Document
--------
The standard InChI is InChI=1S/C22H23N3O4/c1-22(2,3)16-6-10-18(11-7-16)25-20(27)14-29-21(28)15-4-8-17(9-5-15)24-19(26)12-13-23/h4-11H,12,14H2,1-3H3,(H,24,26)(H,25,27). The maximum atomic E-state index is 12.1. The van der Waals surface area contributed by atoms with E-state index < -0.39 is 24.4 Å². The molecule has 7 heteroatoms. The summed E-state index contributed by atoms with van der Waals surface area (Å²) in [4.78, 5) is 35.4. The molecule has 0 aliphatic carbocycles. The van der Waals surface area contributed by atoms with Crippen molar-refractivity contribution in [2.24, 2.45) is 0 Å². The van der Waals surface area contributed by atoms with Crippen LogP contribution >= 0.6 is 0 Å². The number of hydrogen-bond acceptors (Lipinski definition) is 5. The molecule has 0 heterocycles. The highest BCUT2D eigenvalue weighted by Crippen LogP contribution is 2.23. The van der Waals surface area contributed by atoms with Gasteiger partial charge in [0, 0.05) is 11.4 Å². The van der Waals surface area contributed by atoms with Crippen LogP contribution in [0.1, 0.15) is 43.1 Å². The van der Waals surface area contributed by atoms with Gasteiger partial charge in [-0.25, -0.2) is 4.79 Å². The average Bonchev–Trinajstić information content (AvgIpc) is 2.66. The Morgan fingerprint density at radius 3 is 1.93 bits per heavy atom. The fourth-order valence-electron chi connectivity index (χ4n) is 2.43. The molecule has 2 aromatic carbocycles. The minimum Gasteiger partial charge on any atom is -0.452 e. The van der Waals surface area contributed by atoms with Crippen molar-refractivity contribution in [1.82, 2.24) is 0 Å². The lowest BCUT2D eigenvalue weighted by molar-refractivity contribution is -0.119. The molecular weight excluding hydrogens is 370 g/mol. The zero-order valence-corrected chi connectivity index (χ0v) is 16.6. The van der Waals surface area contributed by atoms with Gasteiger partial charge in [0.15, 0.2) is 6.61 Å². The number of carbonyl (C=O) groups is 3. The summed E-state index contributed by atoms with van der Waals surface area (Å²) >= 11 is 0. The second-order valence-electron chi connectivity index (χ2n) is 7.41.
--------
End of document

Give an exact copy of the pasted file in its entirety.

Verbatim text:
The standard InChI is InChI=1S/C22H23N3O4/c1-22(2,3)16-6-10-18(11-7-16)25-20(27)14-29-21(28)15-4-8-17(9-5-15)24-19(26)12-13-23/h4-11H,12,14H2,1-3H3,(H,24,26)(H,25,27). The maximum atomic E-state index is 12.1. The van der Waals surface area contributed by atoms with E-state index < -0.39 is 24.4 Å². The molecule has 7 heteroatoms. The summed E-state index contributed by atoms with van der Waals surface area (Å²) in [4.78, 5) is 35.4. The molecule has 0 aliphatic carbocycles. The van der Waals surface area contributed by atoms with Crippen molar-refractivity contribution in [2.24, 2.45) is 0 Å². The van der Waals surface area contributed by atoms with Crippen LogP contribution >= 0.6 is 0 Å². The number of hydrogen-bond acceptors (Lipinski definition) is 5. The molecule has 0 heterocycles. The highest BCUT2D eigenvalue weighted by Crippen LogP contribution is 2.23. The van der Waals surface area contributed by atoms with Gasteiger partial charge in [0, 0.05) is 11.4 Å². The van der Waals surface area contributed by atoms with Crippen LogP contribution in [0.1, 0.15) is 43.1 Å². The van der Waals surface area contributed by atoms with Gasteiger partial charge in [-0.25, -0.2) is 4.79 Å². The average Bonchev–Trinajstić information content (AvgIpc) is 2.66. The Morgan fingerprint density at radius 3 is 1.93 bits per heavy atom. The fourth-order valence-electron chi connectivity index (χ4n) is 2.43. The molecule has 2 aromatic carbocycles. The minimum Gasteiger partial charge on any atom is -0.452 e. The van der Waals surface area contributed by atoms with Crippen molar-refractivity contribution in [1.82, 2.24) is 0 Å². The lowest BCUT2D eigenvalue weighted by molar-refractivity contribution is -0.119. The molecular weight excluding hydrogens is 370 g/mol. The zero-order valence-corrected chi connectivity index (χ0v) is 16.6. The van der Waals surface area contributed by atoms with Gasteiger partial charge in [0.15, 0.2) is 6.61 Å². The number of carbonyl (C=O) groups is 3. The summed E-state index contributed by atoms with van der Waals surface area (Å²) >= 11 is 0. The second-order valence-electron chi connectivity index (χ2n) is 7.41.